Mission Strategy. As the historian Robert Berkhofer has observed, all mission activities attended in varying degrees to three goals: piety, learning, and industry. The general strategy was to obtain a group’s permission to establish a mission on or near their settlement, then to begin a school, hold church services, and start agricultural production. Meanwhile the missionaries would enlist the Indians in the tasks of building and farming as the means of teaching them. Because of the emphasis on reforming customs or habits, missionaries frequently spoke of the rising generation as the salvation of the Indian, but their ability to override parental influence on Indian children was limited until boarding schools became federal policy after the Civil War. Exactly what transpired between the missionaries and the Indians in worship can only be imagined, but unless there was some form of communication, either by translators or by the missionaries learning native tongues, the encounters must have had a farcical quality. Some Protestant leaders had opposed perpetuating the “dying Indian tongues,” until Sequoyah’s Cherokee syllabary proved its usefulness to the missionary endeavor. Even so, the missionary corps overall lacked the level of competency required for translation and bilingual comprehension. Considering the problems with language, the missionaries discovered that the easiest approach to religious instruction was through behavior: defining sin as alcohol consumption, idleness, warfare, and marital infidelity. Although this strategy paralleled the evangelical effort to make Euro-American society more godly, the attack on certain traditional aspects of native life could serve to weaken tribal cohesion, especially for a group that was already in crisis. The missionaries soon realized that persuading Indians to adopt white clothing was an extremely important symbolic step. As Stephen Riggs, missionary to the Eastern Lakotas, observed in the 1850s, “It is true that a change of dress does not change their hearts, but in their estimation it does change their relations to the Dakota religion and customs.” Yet if missionaries became too preoccupied with externals, more-elusive spiritual goals could suffer—until conversion became a matter of form rather than substance.
The Jesuits. The involvement of the Jesuits in Western mission work provided a spur to Protestant efforts as well as a contrast for the native peoples. Known as the Black Robes to the Indians, the Jesuits differed from Protestant missionaries in ways that seemed to confer advantages. First, because they came from a variety of nationalities, they appeared less like agents of the U.S. government. The Jesuits’ perspective with regard to other races tended to embrace an element of cultural relativism, which meant that they were generally more open to similarities between the sacred worlds of Catholics and Indians. In theological terms the Jesuits adopted an incarnational stance that considered all human good as potentially Christian. Catholicism, with its sacramental focus, also appealed to Indian groups whose religion was based on ceremony and ritual. Unlike the Protestant missionaries, who arrived with wives and children and were quickly absorbed in the concerns of settlement, the Jesuits came as single men. This gave them flexibility and substantiated their claim that they were solely devoted to the Indians’ welfare—perhaps offsetting the Indians’ bewilderment at priestly celibacy. Although the Jesuits managed to dot the Northwest with mission stations, the duration of their efforts was no more remarkable than that of the Protestants before the Civil War.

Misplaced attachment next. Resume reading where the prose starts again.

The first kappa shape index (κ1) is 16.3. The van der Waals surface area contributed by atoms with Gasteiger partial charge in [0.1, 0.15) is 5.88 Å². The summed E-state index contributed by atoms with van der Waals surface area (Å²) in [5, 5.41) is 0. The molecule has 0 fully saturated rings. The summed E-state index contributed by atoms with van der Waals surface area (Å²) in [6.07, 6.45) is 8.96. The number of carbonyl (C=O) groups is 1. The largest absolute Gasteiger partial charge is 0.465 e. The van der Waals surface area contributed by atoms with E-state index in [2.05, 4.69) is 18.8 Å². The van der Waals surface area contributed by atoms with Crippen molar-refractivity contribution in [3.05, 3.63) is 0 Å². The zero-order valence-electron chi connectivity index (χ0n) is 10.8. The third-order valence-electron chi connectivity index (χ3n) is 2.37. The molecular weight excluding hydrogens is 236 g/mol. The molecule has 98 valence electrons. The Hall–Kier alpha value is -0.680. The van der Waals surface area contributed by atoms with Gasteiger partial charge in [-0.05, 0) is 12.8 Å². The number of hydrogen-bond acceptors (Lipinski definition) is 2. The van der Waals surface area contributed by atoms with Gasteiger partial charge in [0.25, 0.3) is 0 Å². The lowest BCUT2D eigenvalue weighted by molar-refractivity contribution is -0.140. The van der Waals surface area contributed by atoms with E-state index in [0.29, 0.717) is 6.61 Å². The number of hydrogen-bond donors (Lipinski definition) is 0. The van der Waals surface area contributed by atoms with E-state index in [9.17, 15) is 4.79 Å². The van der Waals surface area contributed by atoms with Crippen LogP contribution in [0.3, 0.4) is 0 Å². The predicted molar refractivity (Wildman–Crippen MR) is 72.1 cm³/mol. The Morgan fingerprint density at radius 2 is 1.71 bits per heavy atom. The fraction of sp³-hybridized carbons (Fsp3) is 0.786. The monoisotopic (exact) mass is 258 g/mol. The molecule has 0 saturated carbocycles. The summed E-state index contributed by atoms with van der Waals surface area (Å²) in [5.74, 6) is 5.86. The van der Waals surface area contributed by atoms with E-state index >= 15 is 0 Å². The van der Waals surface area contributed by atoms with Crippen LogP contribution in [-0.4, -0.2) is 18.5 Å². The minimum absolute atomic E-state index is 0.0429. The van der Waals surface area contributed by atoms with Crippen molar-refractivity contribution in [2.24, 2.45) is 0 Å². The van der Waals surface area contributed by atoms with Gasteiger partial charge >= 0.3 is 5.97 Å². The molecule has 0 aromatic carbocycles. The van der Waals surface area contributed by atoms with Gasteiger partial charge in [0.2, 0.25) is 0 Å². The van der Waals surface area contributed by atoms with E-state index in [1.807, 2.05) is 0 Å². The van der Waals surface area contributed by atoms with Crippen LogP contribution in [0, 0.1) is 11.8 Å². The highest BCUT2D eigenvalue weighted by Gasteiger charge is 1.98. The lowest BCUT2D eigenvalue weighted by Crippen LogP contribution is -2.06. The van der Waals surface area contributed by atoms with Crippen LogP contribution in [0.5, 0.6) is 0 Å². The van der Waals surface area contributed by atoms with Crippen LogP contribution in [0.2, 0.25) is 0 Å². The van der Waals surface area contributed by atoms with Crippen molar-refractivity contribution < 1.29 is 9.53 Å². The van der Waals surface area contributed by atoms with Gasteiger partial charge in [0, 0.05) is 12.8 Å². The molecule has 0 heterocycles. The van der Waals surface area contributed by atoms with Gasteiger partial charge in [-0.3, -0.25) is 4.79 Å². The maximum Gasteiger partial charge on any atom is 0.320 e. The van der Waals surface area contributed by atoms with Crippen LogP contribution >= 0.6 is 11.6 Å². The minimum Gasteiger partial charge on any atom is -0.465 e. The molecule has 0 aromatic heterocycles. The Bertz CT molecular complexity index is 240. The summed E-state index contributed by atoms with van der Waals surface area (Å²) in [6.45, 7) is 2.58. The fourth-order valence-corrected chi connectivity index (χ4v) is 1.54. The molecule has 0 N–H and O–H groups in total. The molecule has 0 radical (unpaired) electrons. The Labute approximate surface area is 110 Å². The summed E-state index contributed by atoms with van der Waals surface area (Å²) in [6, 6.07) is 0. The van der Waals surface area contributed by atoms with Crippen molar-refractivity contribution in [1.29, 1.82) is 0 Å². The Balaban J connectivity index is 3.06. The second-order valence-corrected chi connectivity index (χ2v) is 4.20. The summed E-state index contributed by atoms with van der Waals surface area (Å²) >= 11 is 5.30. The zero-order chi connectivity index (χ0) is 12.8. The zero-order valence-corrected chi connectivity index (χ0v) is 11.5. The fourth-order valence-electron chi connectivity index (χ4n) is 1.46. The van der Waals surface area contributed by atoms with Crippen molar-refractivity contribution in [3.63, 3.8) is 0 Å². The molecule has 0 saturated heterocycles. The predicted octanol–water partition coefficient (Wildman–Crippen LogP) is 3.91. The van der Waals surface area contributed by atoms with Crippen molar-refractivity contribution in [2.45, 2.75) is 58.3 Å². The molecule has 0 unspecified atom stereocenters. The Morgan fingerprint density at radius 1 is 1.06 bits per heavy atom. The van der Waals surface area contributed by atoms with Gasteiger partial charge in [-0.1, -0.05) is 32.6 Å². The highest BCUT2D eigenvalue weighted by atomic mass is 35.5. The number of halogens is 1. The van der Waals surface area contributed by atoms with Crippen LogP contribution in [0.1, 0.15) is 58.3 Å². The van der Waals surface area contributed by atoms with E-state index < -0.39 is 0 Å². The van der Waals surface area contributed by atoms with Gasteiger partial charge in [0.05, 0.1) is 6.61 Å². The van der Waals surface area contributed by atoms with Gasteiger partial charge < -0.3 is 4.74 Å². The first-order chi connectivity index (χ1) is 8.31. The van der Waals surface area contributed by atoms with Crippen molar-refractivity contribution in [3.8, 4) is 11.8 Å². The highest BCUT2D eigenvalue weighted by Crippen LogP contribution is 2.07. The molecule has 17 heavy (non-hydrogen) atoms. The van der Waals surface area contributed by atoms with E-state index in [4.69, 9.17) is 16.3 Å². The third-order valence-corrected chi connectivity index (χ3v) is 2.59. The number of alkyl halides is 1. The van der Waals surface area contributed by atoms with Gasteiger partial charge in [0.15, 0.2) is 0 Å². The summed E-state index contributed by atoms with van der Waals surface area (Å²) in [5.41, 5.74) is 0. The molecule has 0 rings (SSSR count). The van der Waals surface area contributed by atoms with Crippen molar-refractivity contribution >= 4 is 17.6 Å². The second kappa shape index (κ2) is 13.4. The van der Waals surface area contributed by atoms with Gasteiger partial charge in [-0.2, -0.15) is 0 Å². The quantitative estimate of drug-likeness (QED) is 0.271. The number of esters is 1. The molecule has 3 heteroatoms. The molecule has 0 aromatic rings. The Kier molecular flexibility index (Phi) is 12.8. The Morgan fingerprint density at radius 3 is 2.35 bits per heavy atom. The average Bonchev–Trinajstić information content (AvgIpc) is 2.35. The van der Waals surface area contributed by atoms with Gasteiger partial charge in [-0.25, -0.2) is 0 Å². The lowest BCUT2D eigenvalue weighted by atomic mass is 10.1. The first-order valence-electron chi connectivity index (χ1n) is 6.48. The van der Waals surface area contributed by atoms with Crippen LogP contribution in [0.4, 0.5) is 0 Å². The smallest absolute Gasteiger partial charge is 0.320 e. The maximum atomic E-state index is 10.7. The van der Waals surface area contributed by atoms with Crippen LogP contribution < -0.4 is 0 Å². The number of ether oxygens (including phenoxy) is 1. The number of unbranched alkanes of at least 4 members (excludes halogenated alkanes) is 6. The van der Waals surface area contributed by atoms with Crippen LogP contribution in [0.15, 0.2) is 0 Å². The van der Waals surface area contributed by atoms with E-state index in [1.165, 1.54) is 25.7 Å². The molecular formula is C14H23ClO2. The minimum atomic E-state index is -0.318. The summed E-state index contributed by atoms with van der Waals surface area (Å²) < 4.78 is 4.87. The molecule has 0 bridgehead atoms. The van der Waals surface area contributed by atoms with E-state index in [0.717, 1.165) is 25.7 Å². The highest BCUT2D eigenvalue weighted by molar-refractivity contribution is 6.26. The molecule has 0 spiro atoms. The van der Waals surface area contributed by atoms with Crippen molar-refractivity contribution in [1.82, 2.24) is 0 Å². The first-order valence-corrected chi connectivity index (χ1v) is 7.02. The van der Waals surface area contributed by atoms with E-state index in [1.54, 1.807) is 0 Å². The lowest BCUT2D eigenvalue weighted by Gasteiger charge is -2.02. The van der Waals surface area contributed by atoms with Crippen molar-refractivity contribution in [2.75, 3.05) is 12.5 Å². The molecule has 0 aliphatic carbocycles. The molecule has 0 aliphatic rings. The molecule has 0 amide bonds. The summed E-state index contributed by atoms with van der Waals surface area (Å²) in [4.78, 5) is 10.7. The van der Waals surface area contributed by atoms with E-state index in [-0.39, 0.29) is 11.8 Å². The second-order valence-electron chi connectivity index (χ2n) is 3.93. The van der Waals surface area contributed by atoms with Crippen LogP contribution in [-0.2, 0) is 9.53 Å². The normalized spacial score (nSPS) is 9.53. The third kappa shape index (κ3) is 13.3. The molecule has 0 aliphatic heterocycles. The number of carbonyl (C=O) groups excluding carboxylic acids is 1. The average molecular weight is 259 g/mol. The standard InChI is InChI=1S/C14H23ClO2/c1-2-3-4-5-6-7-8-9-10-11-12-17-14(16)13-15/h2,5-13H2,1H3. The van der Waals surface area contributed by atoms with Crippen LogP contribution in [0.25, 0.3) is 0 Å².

Chastened Expectations. By the 1840s the missionary impulse, along with other reforming projects, was becoming more chastened in its expectations and more sensitive to internal disagreements. The Removal Crisis in the Southeast, which culminated in the late 1830s, seemed to strike a blow at the earlier hopes for a harmonious society and the potential for an “awakened” nation. As expansion pushed forward to the Pacific Coast, the West became a home (not foreign) mission field, catering to the needs of the settlers. Perhaps a sobering recognition of their own limits helped turn missionary attention increasingly overseas: keeping their eyes fixed on the high standard of Christianizing the world made it easier to ignore the seemingly insoluble problems on their own continent. When a newspaperman coined the phrase “Manifest Destiny” during the Mexican War, it added another element to the religious controversies of the antebellum age, especially in regard to the missionary drive. Consider the statement of Indian Commissioner Luke Lea in 1853, not atypical for the times: “When civilization and barbarism are brought in such relation that they cannot coexist together, it is right that the superiority of the former should be asserted and the latter compelled to give way. It is, therefore, no matter of regret or reproach that so large a portion of our territory has been wrested from its aboriginal inhabitants and made the happy abode of an enlightened and Christian people.” Such an official posture caused conflict for evangelicals, as is evident in the experience of two Methodist missionaries who journeyed to the Northwest in the 1850s. The pair came to completely opposite conclusions about the efficacy of their work among indigenous peoples. The Blaines, in Puget Sound, took an immediate dislike to the natives. “The Indians are at best but a poor degraded race, far inferior to even the lowest of those among us…. However, they are fast passing away and will soon disappear.” Kate Blaine wrote home: “You talk about the stupidity and awkwardness of the Irish. You ought to have do with our Indians and then you would know what these words mean.” In glaring contrast, John Beeson took his family to the Rogue River valley of Oregon. He became an advocate for the Indian cause although he found few allies among the local Methodist societies. The fault for the Indians’ rejection of Christianity, he believed, lay with the missionaries, who offered a religion that “insult[ed] their common sense, by presenting itself with Whisky and Creeds in one hand, and Bibles and Bowie-knives in the other.” Beeson’s faith in the Indians’ capacity arose from his religious convictions: “It is true that their creed is not written in a book…. But they have, on their own mountains and valleys, the same Presence that dwelt with Moses…. [With] the babbling brook, the sighing zepher, and singing birds … they unite, in adoration of the Great Spirit, whose informing presence animates the whole and in whom the Indian, as well as the Christian, lives, moves, and has his being.”
Antebellum Changes. By 1860 the ABCFM, a leader in the evangelization of the Indians, had sent out 472 men and women to Indians across the continent, including the Cherokees, Choctaws, Chickasaws, Osages, Ojibwas, Creeks, Pawnees, Nez Perces, Flatheads, Lakotas, Abenakis, and groups in Ohio and Michigan. Often oblivious and unprepared, these stalwart individuals marched out into the unknown, at great risk and with little expectation of worldly reward, to bring the gospel to the natives. The task required more time, effort, and skill than many had anticipated; evangelical optimism proved to be an inadequate qualification. Without quick success, the entire missionary enterprise faltered, casting doubt on the ability of the godly to transform even a little corner of the world. Given this opening of diminished hopes, a burgeoning mood of romantic nationalism began to change the tone of American society in the two decades before the Civil War. Woven into this new intellectual tapestry was a greater willingness to define what it meant to be an American in terms of racial otherness. Instead of perceiving the white-Indian relationship as “us” and “not-yet-us,” the lines became drawn between “us” and “them.” Nineteenth-century scientists had already begun to explore the idea of polygenesis, or separate origins for the races, which would make racial differences ineradicable and encourage a hierarchical ranking. This postulate remained a minority opinion among Protestants until late in the century, but new science was trickling into mass consciousness. Discrimination against the Irish and other races deemed inferior by Anglo-Americans, justification of African slavery, and carte blanche for action against the so-called doomed Indians—such furies were the heralds of another age, another vision for the nation born in the retreat of the evangelical-Enlightenment ethos.
R. Pierce Beaver, Church, State, and the American Indians: Two and a Half Centuries of Partnership in Missions between Protestant Churches and Government (St. Louis: Concordia, 1966);
Robert Berkhofer Jr., Salvation and the Savage: An Analysis of Protestant Missions and American Indian Response, 1787-1862 (Lexington: University of Kentucky Press, 1965);
Michael Coleman, Presbyterian Missionary Attitudes toward American Indians, 1837-1893 (Jackson: University Press of Mississippi, 1985);
Clifton J. Phillips, Protestant America and the Pagan World: The First Half Century of the American Board of Commissioners for Foreign Missions, 1810-1860 (Cambridge, Mass.: Harvard University Press, 1969).